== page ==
Keytruda-maker insists NZ laws being followed but Greens co-leader says comparison shows something 'seriously wrong'.

The drug giant seeking $30 million from the taxpayer for its cancer drug Keytruda paid less income tax in 2014 than Prime Minister John Key did on his salary.

Leisa Renwick, a melanoma sufferer who this month presented to Parliament a petition signed by 11,000 people demanding government funding for the drug, described the low tax bill as outrageous.

Top multinationals pay almost no tax in New Zealand
The Economy Hub: Big tax changes coming
The Tax Gap - Where do their profits go?

A Herald investigation of more than 100 multinationals operating in New Zealand found pharmaceutical companies were the second-most aggressive industry in shifting profits out of New Zealand, behind only technology firms. The companies in question, including Facebook, Google, Pfizer and Pernod Ricard, said they followed New Zealand laws and differences in profitability between their New Zealand operations and elsewhere were the results of different business models. There is nothing to suggest the activity is illegal.


Ten pharmaceutical companies assessed reported profits at three times the rate of their New Zealand subsidiaries, and enjoyed effective tax rates of just 20 per cent on their offshore earnings - considerably less than the corporate income tax rate here of 28 per cent.

MSD (the initials stand for Merck, Sharp & Dohme), a pharmaceutical heavyweight lobbying the government to fund melanoma drug Keytruda, reported revenues in New Zealand of $46.9 million in 2014, the most recent period for which financial information is available. The company made income tax payments of just $127,000.

By contrast, according to Inland Revenue calculators, the Prime Minister is subject to $140,658 in annual PAYE deductions.

WATCH: Adam Hunt talks accounting tricks:

Herald investigations reporter Matt Nippert outlines analysis that revealed twenty large multinational corporations paid no income tax in New Zealand despite making $10 billion in revenues. He talks to former Inland Revenue manager Adam Hunt about the accounting tricks that allowed companies to minimise taxes.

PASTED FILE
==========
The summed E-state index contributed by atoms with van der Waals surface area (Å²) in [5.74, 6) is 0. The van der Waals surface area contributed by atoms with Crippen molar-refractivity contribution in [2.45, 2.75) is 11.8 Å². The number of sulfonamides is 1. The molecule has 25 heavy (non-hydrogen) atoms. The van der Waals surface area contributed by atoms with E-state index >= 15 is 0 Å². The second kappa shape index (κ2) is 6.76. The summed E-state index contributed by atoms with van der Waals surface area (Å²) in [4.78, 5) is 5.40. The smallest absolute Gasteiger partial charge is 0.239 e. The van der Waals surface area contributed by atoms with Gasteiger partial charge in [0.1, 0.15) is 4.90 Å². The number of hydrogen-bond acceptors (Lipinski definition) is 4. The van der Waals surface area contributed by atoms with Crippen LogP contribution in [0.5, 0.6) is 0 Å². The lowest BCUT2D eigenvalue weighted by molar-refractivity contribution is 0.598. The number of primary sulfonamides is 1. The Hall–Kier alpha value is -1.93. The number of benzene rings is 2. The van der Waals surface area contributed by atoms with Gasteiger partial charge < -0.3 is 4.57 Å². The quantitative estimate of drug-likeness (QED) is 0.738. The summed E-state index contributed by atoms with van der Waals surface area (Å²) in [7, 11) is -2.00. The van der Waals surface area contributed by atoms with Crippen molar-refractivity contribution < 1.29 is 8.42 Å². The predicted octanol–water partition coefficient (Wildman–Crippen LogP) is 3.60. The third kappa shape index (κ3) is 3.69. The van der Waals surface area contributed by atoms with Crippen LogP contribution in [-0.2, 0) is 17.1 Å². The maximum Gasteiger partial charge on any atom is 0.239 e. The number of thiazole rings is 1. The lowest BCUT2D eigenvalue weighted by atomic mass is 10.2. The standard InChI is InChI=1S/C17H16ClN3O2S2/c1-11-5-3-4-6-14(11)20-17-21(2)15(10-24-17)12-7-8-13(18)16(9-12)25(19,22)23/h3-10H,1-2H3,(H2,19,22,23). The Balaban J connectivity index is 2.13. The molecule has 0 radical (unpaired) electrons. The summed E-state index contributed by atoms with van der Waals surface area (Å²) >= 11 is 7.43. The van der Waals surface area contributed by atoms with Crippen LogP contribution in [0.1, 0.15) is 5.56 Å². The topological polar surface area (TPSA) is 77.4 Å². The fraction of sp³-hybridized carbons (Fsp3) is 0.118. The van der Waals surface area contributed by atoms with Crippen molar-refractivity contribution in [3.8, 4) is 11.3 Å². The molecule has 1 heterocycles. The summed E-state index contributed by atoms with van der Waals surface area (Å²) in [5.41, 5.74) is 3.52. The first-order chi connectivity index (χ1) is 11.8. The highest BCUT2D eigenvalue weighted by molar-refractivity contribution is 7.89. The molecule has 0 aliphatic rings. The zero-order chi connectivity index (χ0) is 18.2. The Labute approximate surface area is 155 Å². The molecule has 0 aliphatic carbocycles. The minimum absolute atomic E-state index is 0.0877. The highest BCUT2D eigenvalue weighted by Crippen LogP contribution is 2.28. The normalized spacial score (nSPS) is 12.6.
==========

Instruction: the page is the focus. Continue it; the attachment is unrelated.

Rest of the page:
In a statement yesterday MSD defended its level of tax payments and said the difference in margins was explained by the nature of its activities here. "MSD fully complies with all local and international tax laws and maintains a co-operative relationship with the Inland Revenue Department," the statement said.

Other drug companies approached by the Herald issued similar defences of their tax arrangements, with several saying they had agreements with Inland Revenue on the level of profits they should be reporting.

Inland Revenue's head of international audit John Nash said this week the sector was very difficult to police as, while the companies were wildly profitable, they undertook very little activity in New Zealand beyond distributing medicines.

When the most profitable drug company pays less tax on its revenue than the Prime Minister does on his salary, something is seriously wrong and the Government needs to step in immediately.


Renwick said her misgiving about drug companies was tempered by the need of cancer sufferers for their exclusively held medicines. "The fact is they can get away with it. Sure they need to make a profit, but they also need to be accountable for the huge prices they charge," she said.

Green Party co-leader James Shaw said MSD's seeking to skirt the Pharmac process by directly lobbying MPs to secure sales and their low tax payments demanded action.

"When the most profitable drug company pays less tax on its revenue than the Prime Minister does on his salary, something is seriously wrong and the Government needs to step in immediately," he said.

Last year the Australian Tax Office announced a crackdown on profit-shifting and singled out the pharmaceutical industry for scrutiny.

Minister of Revenue Michael Woodhouse yesterday backed Inland Revenue's handling of profit-shifting and said the pharmaceutical industry did not require special attention.

"Their biggest complaint is that we beat the price down so much through the Pharmac model that it's very difficult for them to make any money," he said.

"And we ... complain, while there might be several hundred million dollars of turnover for these big drug companies, they're not paying much tax? So you can't have it both ways."

- Additional reporting: Nicholas Jones